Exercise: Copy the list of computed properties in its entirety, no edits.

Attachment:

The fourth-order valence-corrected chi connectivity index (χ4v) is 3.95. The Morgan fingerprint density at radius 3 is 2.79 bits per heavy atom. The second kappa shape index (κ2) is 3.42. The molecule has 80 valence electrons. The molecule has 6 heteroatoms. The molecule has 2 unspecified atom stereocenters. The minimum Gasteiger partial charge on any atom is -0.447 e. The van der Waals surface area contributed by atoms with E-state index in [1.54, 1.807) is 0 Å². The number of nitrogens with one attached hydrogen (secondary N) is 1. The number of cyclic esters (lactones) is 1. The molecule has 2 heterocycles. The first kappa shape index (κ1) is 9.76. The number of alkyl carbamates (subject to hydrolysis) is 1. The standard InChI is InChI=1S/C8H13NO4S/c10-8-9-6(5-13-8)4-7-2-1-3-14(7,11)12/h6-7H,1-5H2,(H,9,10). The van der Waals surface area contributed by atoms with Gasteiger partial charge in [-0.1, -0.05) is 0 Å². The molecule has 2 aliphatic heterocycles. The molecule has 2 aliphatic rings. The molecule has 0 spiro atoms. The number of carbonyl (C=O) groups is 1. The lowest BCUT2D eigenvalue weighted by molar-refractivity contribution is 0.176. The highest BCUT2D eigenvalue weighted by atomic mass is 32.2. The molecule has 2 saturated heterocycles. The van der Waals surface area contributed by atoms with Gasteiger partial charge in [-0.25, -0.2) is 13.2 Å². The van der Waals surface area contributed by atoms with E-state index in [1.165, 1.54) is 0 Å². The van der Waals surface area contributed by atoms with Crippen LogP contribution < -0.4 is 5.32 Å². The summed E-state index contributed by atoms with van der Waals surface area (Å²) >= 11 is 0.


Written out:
The fourth-order valence-corrected chi connectivity index (χ4v) is 3.95. The Morgan fingerprint density at radius 3 is 2.79 bits per heavy atom. The second kappa shape index (κ2) is 3.42. The molecule has 80 valence electrons. The molecule has 6 heteroatoms. The molecule has 2 unspecified atom stereocenters. The minimum Gasteiger partial charge on any atom is -0.447 e. The van der Waals surface area contributed by atoms with E-state index in [1.54, 1.807) is 0 Å². The number of nitrogens with one attached hydrogen (secondary N) is 1. The number of cyclic esters (lactones) is 1. The molecule has 2 heterocycles. The first kappa shape index (κ1) is 9.76. The number of alkyl carbamates (subject to hydrolysis) is 1. The standard InChI is InChI=1S/C8H13NO4S/c10-8-9-6(5-13-8)4-7-2-1-3-14(7,11)12/h6-7H,1-5H2,(H,9,10). The van der Waals surface area contributed by atoms with Gasteiger partial charge in [-0.1, -0.05) is 0 Å². The molecule has 2 aliphatic heterocycles. The molecule has 2 aliphatic rings. The molecule has 0 spiro atoms. The number of carbonyl (C=O) groups is 1. The lowest BCUT2D eigenvalue weighted by molar-refractivity contribution is 0.176. The highest BCUT2D eigenvalue weighted by atomic mass is 32.2. The molecule has 2 saturated heterocycles. The van der Waals surface area contributed by atoms with Gasteiger partial charge in [-0.25, -0.2) is 13.2 Å². The van der Waals surface area contributed by atoms with E-state index in [1.165, 1.54) is 0 Å². The van der Waals surface area contributed by atoms with Crippen LogP contribution < -0.4 is 5.32 Å². The summed E-state index contributed by atoms with van der Waals surface area (Å²) >= 11 is 0.